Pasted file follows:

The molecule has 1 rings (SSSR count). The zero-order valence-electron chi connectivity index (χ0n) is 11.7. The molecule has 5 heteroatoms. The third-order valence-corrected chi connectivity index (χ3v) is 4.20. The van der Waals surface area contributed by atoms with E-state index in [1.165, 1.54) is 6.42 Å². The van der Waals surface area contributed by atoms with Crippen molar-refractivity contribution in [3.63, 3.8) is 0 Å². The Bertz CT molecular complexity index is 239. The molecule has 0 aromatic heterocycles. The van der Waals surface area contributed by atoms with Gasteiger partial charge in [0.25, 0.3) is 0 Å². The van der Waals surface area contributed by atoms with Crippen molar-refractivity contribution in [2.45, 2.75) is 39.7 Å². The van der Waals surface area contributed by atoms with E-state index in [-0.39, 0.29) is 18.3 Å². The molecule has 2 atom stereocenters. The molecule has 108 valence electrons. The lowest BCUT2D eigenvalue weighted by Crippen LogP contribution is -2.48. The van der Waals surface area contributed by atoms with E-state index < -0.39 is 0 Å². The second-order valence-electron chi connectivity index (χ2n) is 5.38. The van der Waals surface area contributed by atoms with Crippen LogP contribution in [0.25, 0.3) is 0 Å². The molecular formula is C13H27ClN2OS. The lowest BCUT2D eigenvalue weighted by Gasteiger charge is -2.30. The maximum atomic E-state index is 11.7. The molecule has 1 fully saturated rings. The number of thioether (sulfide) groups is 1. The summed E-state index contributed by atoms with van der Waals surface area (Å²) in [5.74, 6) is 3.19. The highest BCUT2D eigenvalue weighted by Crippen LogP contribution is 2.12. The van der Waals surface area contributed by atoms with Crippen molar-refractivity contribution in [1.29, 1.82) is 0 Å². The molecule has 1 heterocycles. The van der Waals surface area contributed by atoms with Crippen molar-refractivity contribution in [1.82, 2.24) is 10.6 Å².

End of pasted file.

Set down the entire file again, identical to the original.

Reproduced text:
The molecule has 1 rings (SSSR count). The zero-order valence-electron chi connectivity index (χ0n) is 11.7. The molecule has 5 heteroatoms. The third-order valence-corrected chi connectivity index (χ3v) is 4.20. The van der Waals surface area contributed by atoms with E-state index in [1.165, 1.54) is 6.42 Å². The van der Waals surface area contributed by atoms with Crippen molar-refractivity contribution in [3.63, 3.8) is 0 Å². The Bertz CT molecular complexity index is 239. The molecule has 0 aromatic heterocycles. The van der Waals surface area contributed by atoms with Gasteiger partial charge in [0.25, 0.3) is 0 Å². The van der Waals surface area contributed by atoms with Crippen molar-refractivity contribution in [2.45, 2.75) is 39.7 Å². The van der Waals surface area contributed by atoms with E-state index in [-0.39, 0.29) is 18.3 Å². The molecule has 2 atom stereocenters. The molecule has 108 valence electrons. The lowest BCUT2D eigenvalue weighted by Crippen LogP contribution is -2.48. The van der Waals surface area contributed by atoms with E-state index < -0.39 is 0 Å². The second-order valence-electron chi connectivity index (χ2n) is 5.38. The van der Waals surface area contributed by atoms with Crippen LogP contribution in [0.25, 0.3) is 0 Å². The molecular formula is C13H27ClN2OS. The lowest BCUT2D eigenvalue weighted by Gasteiger charge is -2.30. The maximum atomic E-state index is 11.7. The molecule has 1 fully saturated rings. The number of thioether (sulfide) groups is 1. The summed E-state index contributed by atoms with van der Waals surface area (Å²) in [5.74, 6) is 3.19. The highest BCUT2D eigenvalue weighted by Crippen LogP contribution is 2.12. The van der Waals surface area contributed by atoms with Crippen molar-refractivity contribution in [1.29, 1.82) is 0 Å². The molecule has 1 heterocycles. The van der Waals surface area contributed by atoms with Crippen molar-refractivity contribution in [1.82, 2.24) is 10.6 Å².